- About Us
- Career Center
- Nano-Social Network
- Nano Consulting
- My Account
|This is a photograph of large-area PZT thin film nanogenerator (3.5 cm × 3.5 cm) on a curved glass tube and 105 commercial LEDs operated by self-powered flexible piezoelectric energy harvester.
The energy efficiency of KAIST's piezoelectric nanogenerator has increased by almost 40 times, one step closer toward the commercialization of flexible energy harvesters that can supply power infinitely to wearable, implantable electronic devices.
Over 100 LEDs operated by self-powered flexible piezoelectric thin film nanogenerator.
NANOGENERATORS are innovative self-powered energy harvesters that convert kinetic energy created from vibrational and mechanical sources into electrical power, removing the need of external circuits or batteries for electronic devices. This innovation is vital in realizing sustainable energy generation in isolated, inaccessible, or indoor environments and even in the human body.
Nanogenerators, a flexible and lightweight energy harvester on a plastic substrate, can scavenge energy from the extremely tiny movements of natural resources and human body such as wind, water flow, heartbeats, and diaphragm and respiration activities to generate electrical signals. The generators are not only self-powered, flexible devices but also can provide permanent power sources to implantable biomedical devices, including cardiac pacemakers and deep brain stimulators.
However, poor energy efficiency and a complex fabrication process have posed challenges to the commercialization of nanogenerators. Keon Jae Lee, Associate Professor of Materials Science and Engineering at KAIST, and his colleagues have recently proposed a solution by developing a robust technique to transfer a high-quality piezoelectric thin film from bulk sapphire substrates to plastic substrates using laser lift-off (LLO).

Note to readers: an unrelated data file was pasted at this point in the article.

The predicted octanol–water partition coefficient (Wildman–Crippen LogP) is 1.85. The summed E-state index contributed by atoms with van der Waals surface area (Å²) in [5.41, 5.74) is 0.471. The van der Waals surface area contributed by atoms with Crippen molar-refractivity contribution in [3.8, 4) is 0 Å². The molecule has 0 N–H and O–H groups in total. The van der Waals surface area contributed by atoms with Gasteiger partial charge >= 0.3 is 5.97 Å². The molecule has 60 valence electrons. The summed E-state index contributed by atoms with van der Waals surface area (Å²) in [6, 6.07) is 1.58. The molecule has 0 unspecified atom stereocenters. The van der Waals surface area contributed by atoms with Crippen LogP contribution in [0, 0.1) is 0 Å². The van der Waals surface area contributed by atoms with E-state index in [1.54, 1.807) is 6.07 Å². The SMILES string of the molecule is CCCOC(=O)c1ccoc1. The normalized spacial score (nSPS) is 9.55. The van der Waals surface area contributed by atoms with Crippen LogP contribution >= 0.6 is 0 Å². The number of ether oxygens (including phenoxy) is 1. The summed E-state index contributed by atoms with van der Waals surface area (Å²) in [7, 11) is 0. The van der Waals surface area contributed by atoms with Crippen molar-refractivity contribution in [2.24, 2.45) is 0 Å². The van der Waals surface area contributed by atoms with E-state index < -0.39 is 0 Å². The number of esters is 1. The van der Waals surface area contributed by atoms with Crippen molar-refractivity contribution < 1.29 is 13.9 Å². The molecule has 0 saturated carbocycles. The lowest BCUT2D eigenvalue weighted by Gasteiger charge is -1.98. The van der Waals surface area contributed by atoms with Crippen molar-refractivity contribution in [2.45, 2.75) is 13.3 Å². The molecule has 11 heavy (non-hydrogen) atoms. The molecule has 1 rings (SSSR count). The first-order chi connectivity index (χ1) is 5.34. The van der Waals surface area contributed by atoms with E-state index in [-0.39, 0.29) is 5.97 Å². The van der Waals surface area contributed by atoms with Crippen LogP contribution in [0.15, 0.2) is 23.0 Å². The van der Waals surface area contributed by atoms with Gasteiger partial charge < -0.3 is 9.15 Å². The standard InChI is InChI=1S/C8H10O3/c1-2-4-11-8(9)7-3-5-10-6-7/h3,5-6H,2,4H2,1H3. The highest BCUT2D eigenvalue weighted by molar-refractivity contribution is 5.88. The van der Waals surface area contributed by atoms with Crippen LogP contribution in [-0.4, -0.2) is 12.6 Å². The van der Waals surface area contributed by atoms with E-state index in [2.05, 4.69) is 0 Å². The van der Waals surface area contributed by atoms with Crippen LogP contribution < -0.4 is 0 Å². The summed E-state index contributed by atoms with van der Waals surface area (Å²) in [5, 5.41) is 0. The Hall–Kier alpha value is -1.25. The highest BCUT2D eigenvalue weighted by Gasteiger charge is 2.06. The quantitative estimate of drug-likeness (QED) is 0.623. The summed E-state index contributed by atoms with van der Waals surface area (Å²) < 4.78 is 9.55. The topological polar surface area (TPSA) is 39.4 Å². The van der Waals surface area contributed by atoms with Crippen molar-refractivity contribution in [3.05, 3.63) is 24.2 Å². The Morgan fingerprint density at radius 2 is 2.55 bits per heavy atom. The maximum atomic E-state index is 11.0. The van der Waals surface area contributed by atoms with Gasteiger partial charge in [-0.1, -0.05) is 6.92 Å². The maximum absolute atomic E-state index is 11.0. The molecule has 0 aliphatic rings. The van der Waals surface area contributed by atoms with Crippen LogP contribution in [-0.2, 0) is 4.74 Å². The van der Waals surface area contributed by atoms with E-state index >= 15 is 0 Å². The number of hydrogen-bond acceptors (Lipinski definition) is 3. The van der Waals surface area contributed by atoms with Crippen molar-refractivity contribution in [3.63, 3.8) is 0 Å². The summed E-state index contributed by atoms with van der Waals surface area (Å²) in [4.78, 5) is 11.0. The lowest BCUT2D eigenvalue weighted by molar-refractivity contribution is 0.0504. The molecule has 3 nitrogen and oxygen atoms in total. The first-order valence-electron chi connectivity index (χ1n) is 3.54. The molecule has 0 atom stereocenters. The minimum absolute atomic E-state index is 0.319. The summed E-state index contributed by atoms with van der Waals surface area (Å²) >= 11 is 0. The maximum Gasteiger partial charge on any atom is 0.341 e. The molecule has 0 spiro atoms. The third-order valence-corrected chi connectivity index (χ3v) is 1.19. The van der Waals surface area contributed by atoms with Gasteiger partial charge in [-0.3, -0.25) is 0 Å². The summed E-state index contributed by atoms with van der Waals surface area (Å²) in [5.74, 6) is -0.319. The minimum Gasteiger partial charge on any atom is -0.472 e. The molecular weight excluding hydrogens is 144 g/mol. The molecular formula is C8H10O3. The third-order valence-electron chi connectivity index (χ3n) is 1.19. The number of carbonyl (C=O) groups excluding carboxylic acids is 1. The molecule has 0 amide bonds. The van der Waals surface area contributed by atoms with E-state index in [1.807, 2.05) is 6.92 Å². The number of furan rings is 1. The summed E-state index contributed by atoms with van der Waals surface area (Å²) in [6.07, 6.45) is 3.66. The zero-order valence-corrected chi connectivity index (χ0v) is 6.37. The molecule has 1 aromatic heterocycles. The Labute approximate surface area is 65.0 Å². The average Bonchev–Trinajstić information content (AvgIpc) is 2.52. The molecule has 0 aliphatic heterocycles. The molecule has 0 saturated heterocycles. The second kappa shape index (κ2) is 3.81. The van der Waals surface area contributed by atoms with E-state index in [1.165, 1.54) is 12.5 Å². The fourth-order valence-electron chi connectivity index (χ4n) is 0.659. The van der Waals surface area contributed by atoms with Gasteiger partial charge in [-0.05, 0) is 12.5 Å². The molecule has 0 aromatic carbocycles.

Applying the inorganic-based laser lift-off (LLO) process, the research team produced a large-area PZT thin film nanogenerators on flexible substrates (2 cm x 2 cm).
"We were able to convert a high-output performance of ~250 V from the slight mechanical deformation of a single thin plastic substrate. Such output power is just enough to turn on 100 LED lights," Keon Jae Lee explained.
The self-powered nanogenerators can also work with finger and foot motions. For example, under the irregular and slight bending motions of a human finger, the measured current signals had a high electric power of ~8.7 μA. In addition, the piezoelectric nanogenerator has world-record power conversion efficiency, almost 40 times higher than previously reported similar research results, solving the drawbacks related to the fabrication complexity and low energy efficiency.
Lee further commented,
"Building on this concept, it is highly expected that tiny mechanical motions, including human body movements of muscle contraction and relaxation, can be readily converted into electrical energy and, furthermore, acted as eternal power sources."
The research team is currently studying a method to build three-dimensional stacking of flexible piezoelectric thin films to enhance output power, as well as conducting a clinical experiment with a flexible nanogenerator.
For more information, please click here
Keon Jae Lee
Associate Professor of Materials Science and Engineering, KAIST
Flexible and Nanobio Device Laboratory
Copyright © KAISTIf you have a comment, please Contact us.
This research result, entitled "Highly-efficient, Flexible Piezoelectric PZT Thin Film Nanogenerator on Plastic Substrates," was published as the cover article of the April issue of Advanced Materials:
|Related News Press|
News and information
Nanospiked bacteria are the brightest hard X-ray emitters July 2nd, 2015
Producing spin-entangled electrons July 2nd, 2015
Interviews/Book Reviews/Essays/Reports/Podcasts/Journals/White papers
Battery Technology/Capacitors/Generators/Piezoelectrics/Thermoelectrics/Energy storage
X-rays and electrons join forces to map catalytic reactions in real-time: New technique combines electron microscopy and synchrotron X-rays to track chemical reactions under real operating conditions June 29th, 2015